Enter their minds
The State has many experts on major national projects. But there is no one to explain to those opposing these ventures why they may be useful. Gopalkrishna Gandhi writes.india Updated: Sep 23, 2011 23:18 IST
Parmeshwar Narayan Haksar means little or nothing to the present generation. And yet, in the late 1960s and 1970s his was a name to conjure with, to admire, to respect and, for many, to be wary of.
As prime minister Indira Gandhi's principal adviser, he masterminded the 'Garibi Hatao' programme as a counter to the 'Congress Syndicate', securing for her a formidable dominance on the political scene and a historic victory in the 1971 elections. He was himself crucial to that dominance, making the 'PMO', as the Prime Minister's Office came to be better known thereafter, the government's main powerhouse. And Haksarsahib himself was, of course, the PMO. So much so that he was held singly responsible for undermining the architecture of traditional governance, democratic institutions, constitutional mores. His direct contributions to the planning and execution of the political and military strategies that led to the creation of Bangladesh, made him a figure of defining importance to the subcontinent as a whole.
Among those who valued him were two persons both, as it happens, from Kerala, I have had the privilege of serving under - Ambassador Thomas Abraham who, at 87, remains attuned to national and international affairs, and the late president KR Narayanan. Ambassador Abraham recounts that when in the beginning of the 1950s, he joined the Indian Foreign Service and happened to be travelling with Haksarsahib on his first voyage out, he was pleasantly surprised to meet one from as far North of India as that Kashmiri Pandit who didn't regard everyone from the South of India as a 'Madrasi', and, further, knew the dynamics of that minuscule community known as Syrian Christians. President Narayanan, in a speech as President of India, recalled: "… I was sitting with him in his office one day, when prime minister Mrs Gandhi telephoned him. He was giving some advice over the telephone, and he started by saying, 'I am a fundamentalist'. A fundamentalist was to him someone who looks at the problems from the fundamental point of view".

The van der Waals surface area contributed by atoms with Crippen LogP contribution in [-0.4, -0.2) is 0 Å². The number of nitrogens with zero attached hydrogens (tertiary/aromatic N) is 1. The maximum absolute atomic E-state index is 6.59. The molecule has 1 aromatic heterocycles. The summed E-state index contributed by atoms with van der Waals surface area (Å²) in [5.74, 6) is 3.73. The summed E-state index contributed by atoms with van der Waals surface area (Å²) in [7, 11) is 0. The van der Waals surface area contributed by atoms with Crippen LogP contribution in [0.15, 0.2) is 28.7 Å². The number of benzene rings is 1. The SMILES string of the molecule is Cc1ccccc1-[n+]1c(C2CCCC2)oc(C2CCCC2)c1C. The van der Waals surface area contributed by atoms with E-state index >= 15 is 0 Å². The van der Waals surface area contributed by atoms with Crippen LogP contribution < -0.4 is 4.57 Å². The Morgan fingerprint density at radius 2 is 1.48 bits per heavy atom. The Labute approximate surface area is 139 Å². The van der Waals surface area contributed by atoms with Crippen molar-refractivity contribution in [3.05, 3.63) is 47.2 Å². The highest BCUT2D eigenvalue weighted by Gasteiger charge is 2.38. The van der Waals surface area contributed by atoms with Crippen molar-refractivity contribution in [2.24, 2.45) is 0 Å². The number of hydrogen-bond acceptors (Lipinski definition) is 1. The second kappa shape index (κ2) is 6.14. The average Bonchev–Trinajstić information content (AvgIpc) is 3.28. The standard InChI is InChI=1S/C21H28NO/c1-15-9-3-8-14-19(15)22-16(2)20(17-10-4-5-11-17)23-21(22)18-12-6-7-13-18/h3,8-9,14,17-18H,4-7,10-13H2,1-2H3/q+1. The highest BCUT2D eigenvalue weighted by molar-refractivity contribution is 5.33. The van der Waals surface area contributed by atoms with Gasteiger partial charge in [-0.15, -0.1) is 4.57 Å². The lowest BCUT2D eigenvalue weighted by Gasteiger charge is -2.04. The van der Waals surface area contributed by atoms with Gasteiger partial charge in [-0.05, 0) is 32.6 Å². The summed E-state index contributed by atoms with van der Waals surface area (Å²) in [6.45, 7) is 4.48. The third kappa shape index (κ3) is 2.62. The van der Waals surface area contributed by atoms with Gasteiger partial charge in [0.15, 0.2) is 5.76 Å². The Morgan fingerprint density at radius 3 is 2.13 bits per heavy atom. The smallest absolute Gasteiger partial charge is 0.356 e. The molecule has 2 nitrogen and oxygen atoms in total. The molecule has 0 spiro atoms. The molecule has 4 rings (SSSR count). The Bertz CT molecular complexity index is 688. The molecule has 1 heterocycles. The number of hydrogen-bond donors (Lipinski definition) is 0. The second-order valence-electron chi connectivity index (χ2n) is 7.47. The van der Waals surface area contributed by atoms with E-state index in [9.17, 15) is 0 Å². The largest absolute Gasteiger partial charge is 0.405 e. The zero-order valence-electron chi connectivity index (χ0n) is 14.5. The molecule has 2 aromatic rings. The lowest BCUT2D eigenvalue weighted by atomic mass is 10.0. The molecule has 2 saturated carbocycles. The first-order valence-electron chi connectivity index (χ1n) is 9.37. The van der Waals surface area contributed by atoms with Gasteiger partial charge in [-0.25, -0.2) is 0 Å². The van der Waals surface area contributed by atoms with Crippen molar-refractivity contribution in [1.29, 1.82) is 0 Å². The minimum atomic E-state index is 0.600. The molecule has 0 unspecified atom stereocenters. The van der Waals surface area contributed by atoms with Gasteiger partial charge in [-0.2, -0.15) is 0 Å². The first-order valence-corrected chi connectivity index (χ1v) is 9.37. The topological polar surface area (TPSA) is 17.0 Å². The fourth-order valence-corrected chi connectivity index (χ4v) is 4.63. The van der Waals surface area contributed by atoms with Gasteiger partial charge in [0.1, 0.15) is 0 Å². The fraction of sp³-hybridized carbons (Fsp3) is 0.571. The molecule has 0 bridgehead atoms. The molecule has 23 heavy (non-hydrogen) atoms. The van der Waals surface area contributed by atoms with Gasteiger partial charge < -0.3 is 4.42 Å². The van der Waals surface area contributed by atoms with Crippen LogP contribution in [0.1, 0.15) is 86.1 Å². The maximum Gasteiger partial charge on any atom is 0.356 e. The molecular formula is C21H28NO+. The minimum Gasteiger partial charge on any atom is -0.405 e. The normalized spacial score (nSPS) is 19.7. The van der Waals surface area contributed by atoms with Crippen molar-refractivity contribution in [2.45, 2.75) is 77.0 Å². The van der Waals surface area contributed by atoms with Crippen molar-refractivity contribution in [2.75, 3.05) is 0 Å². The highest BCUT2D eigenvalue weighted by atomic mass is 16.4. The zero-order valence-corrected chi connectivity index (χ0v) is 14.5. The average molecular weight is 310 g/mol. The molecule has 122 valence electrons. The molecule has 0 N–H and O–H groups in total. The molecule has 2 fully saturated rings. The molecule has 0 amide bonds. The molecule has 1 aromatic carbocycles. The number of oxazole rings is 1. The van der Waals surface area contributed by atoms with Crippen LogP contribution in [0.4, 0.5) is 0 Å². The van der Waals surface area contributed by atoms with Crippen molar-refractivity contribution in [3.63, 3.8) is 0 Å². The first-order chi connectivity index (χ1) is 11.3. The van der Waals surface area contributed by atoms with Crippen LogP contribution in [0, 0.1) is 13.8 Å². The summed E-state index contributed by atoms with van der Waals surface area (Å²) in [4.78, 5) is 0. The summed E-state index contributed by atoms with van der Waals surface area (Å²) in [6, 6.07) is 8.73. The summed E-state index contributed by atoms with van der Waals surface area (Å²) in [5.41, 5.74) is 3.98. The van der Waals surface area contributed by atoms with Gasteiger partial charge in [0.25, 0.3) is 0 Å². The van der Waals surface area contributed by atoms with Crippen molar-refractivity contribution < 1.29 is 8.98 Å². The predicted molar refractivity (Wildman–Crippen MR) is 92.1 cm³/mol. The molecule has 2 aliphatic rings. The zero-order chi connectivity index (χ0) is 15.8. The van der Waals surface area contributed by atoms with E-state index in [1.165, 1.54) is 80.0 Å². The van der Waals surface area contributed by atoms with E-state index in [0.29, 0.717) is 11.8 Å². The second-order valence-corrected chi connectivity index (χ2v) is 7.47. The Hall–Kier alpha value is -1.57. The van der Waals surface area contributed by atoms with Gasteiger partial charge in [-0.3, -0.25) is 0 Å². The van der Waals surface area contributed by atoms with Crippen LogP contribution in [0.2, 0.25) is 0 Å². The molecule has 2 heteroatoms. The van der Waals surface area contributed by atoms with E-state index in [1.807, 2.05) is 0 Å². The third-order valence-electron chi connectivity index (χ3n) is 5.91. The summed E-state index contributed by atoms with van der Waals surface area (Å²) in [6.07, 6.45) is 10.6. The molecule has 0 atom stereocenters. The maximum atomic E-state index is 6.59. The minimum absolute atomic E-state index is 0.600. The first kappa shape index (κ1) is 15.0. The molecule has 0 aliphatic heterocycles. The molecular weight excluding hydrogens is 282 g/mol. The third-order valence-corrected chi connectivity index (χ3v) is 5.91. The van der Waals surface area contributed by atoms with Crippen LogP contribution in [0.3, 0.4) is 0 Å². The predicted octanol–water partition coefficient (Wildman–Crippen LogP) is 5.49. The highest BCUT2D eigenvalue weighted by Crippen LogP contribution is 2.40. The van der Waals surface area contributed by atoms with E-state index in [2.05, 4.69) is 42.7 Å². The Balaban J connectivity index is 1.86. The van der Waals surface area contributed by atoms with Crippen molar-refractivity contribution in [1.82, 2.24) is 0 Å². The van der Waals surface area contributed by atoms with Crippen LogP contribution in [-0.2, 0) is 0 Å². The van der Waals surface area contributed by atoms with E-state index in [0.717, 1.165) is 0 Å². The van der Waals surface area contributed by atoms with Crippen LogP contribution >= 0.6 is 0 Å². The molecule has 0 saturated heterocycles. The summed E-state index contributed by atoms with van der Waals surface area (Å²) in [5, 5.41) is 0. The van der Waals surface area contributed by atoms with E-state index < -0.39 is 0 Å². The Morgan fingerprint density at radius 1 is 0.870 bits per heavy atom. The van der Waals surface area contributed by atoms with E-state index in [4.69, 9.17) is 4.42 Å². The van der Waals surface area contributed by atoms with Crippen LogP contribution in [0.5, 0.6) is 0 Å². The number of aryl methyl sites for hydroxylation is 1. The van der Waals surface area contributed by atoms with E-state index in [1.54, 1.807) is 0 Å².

As a junior officer in Tamil Nadu in the mid-1970s, I was 'handling' the subject of Bonded Labourers. It was part of the 'Twenty Point Programme' and, hence, deserving of the status of Gospel. I was expected to work towards the 'liberation from bondage' of the exploited Paniya tribals in the Nilgiris. At a review meeting in Delhi which Haksarsahib attended, he asked through clouds of tobacco emerging from his cigarette: "Do the Paniya know what you are liberating them from? Do they know what you are going to do for them once you have liberated them?" He pronounced the word 'liberate' softly but laceratingly. And then asked a question which I have never forgotten. "Have you tried to enter their minds?" Of course I had not. I had not even thought of doing any such thing. I came back from the meeting in something of a daze about the objects and purposes of what I was doing, and for the first time, in a very 'fundamental' way. Until then, it had all been about targets, deadlines, in short, statistics.
A moody comet tore through Haksarsahib's sky in 1974. He left the PMO with his powers evaporated, but his self-respect intact. As also his "fundamentalism".